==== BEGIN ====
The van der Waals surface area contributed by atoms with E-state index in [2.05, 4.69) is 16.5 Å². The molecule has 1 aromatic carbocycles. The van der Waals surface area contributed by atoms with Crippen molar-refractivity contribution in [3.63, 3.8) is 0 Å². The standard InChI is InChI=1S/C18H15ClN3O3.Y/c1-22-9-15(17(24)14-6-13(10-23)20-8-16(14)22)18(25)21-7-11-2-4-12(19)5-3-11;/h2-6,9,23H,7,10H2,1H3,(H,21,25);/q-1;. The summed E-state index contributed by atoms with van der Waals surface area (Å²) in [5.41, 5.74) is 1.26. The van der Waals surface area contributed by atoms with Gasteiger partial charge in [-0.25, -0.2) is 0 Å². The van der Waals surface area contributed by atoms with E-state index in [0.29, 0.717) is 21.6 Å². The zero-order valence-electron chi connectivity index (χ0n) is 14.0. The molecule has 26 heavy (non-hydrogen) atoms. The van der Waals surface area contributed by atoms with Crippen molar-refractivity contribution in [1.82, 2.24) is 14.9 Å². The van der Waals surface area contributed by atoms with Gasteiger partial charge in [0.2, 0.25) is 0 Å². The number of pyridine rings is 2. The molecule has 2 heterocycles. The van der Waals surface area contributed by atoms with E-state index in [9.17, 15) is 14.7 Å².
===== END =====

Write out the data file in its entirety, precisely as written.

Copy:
The van der Waals surface area contributed by atoms with E-state index in [2.05, 4.69) is 16.5 Å². The molecule has 1 aromatic carbocycles. The van der Waals surface area contributed by atoms with Crippen molar-refractivity contribution in [3.63, 3.8) is 0 Å². The standard InChI is InChI=1S/C18H15ClN3O3.Y/c1-22-9-15(17(24)14-6-13(10-23)20-8-16(14)22)18(25)21-7-11-2-4-12(19)5-3-11;/h2-6,9,23H,7,10H2,1H3,(H,21,25);/q-1;. The summed E-state index contributed by atoms with van der Waals surface area (Å²) in [5.41, 5.74) is 1.26. The van der Waals surface area contributed by atoms with Gasteiger partial charge in [-0.25, -0.2) is 0 Å². The van der Waals surface area contributed by atoms with E-state index in [0.29, 0.717) is 21.6 Å². The zero-order valence-electron chi connectivity index (χ0n) is 14.0. The molecule has 26 heavy (non-hydrogen) atoms. The van der Waals surface area contributed by atoms with Crippen molar-refractivity contribution in [1.82, 2.24) is 14.9 Å². The van der Waals surface area contributed by atoms with Gasteiger partial charge in [0.2, 0.25) is 0 Å². The number of pyridine rings is 2. The molecule has 2 heterocycles. The van der Waals surface area contributed by atoms with E-state index in [9.17, 15) is 14.7 Å².